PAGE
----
Questions? Feedback? powered by Olark live chat software

This is the off canvas left section for the custom search filters

This is the off canvas left section test to have multiple left off canvas instances

Trout Fishing in Gatlinburg TN

In order to legally fish in the Smoky Mountains and Gatlinburg TN, you will need the necessary permit required by the state of Tennessee. For ages 9 - 64, a local permit is required and for nonresidents 9 years old and above. Other required permits can be required for all other ages and the handicapped. Check with the local licensings agent for more detail. Permits are available at the City Hall, Department of Tourism Welcome Center, and many other places in Gatlinburg TN. To help make your fishing trip complete, rent one of our Gatlinburg cabin rentals from and make your stay spectacular!

License Cost For more information ask Tennessee Wildlife Resource agent for assistance. Prices may vary from what is listed below.

• 8 years old and under: No License Required
• 9 years old to 12 years old: In Gatlinburg waters you ONLY need a Gatlinburg One-day
• Permit (Type 99): Cost is $2.50
• Up to 13 years old in regular waters (NON GATLINBURG): No License Required
• Age 13 to 15 years old: Junior Hunt and Fish (Type 70): Cost is $6.00; and they are good for one year - Inside Gatlinburg waters, they will also need Gatlinburg One-day permit (Type 99): Cost is $2.50 per dayOR they may purchase a Gatlinburg One-day Nonresident Permit (Type 97): Cost is $10.50
• Three day fishing no trout: (Type 77): Cost is $10.50 (Not Valid for Gatlinburg Waters)
• Three day All Species: (Type 78): Cost is $20.50 for Gatlinburg, but in addition, you need a Type 99 license to fish the Gatlinburg Waters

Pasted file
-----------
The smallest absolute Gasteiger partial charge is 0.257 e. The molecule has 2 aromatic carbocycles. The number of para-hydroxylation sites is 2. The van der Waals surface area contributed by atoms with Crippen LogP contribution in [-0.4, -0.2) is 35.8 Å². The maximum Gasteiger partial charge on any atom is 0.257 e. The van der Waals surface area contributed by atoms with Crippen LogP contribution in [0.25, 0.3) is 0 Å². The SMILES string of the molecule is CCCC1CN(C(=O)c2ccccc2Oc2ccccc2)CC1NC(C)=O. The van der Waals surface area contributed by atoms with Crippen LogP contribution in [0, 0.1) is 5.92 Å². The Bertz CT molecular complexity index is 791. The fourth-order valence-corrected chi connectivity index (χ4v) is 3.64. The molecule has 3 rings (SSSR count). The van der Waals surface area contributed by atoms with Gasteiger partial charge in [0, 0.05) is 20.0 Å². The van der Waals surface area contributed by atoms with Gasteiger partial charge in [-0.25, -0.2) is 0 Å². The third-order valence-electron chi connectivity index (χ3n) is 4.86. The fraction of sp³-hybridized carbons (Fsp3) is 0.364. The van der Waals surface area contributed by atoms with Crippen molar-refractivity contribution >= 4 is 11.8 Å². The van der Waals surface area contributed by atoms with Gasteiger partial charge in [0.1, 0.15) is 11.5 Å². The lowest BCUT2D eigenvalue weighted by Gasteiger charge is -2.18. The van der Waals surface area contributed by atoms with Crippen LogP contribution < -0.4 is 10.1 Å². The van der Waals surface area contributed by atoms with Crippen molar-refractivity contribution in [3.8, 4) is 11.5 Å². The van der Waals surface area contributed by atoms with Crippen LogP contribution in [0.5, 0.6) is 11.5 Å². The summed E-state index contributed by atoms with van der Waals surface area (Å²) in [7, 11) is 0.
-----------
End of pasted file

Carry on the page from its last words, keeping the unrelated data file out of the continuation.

• Ten day Fishing no trout: (Type 79): Cost is $15.50 not valid for Gatlinburg Waters
• Ten day all species: (Type 80): Cost is $30.50 for Gatlinburg, but in addition, you need Type 99 license to fish the Gatlinburg Waters
• Annual all fish: (Type 81): Cost is $51.00 for Gatlinburg, but you need the daily Type 99 to fish in Gatlinburg waters in addition to Type 80
• One day nonresident Gatlinburg waters only: (Type 97): Cost is $10.50
• Gatlinburg One-day Permit: (Type 99): Cost is $2.50, must be used in addition to Type 78, Type 80, or Type 81 unless under the age of 13

Seasons:

One season stretches from April 1 through November 30; The daily creel limit limits any fisher to five trout. If you are caught with possessions of more than that of the daily creel limit you will be prosecuted.

One season stretches from December the 1 through March 31; You are only allowed to use artificial lures with a single hook. All trout caught must be set free into the water without harm. You may not have any trout in your possession from December 1 till March 31. If you fail follow these guide lines you will be dealt with accordingly.

Fishing Year ‘Round; Fishing is only allowed during daylight hours, one - half hour prior to sunrise and one - half hour after sunset. Every Thursday all streams are closed.

General Streams

1. West Prong Little Pigeon River from Park Boundary downstream to Gnatty Branch, except those sections set aside as Children's Streams.
2. Dudley Creek from Park Boundary downstream to West Prong Little Pigeon River, except those sections set aside as Children's Streams.3. Roaring Fork from Park Boundary downstream to West Prong Little River.4. LeConte Creek from Painters Branch downstream to West Prong Little River.Fishing is permitted with one-held rod and single hook only.
Children's Streams1. LeConte Creek from Painters Branch upstream to Park Boundary.
2. West Prong Little River from a point to 100 yards above the North Gatlinburg Park Entrance downstream to the Gatlinburg By-pass Bridge.
3. Dudley Creek from the Highway 441 Bridge downstream to the West Prong Little Pigeon River.

The creel limit is two (2) trout per day for children twelve and under when fishing in Children's Streams. You may only fish with one-held rod and single hook only.

Proper way to release fish

1. Play a fish as rapidly as possible, to much can lead to exhaustion.2. Keep fish in water as much as possible.3. Handle fish with wet hand even while you use a mesh landing net.4. Remove hook gently, do not pull on it. Use long-nose pliers to back the hook out gently. The use of barbless hooks work much better.5. If deeply hooked, cut the line, do not pull the hook out. Most fish survive with hooks left in them.6. Gently hold fish upright facing upstream and move slowly back and forth in the water. Going from air to water can kill them.7. Release fish in water that is not rough.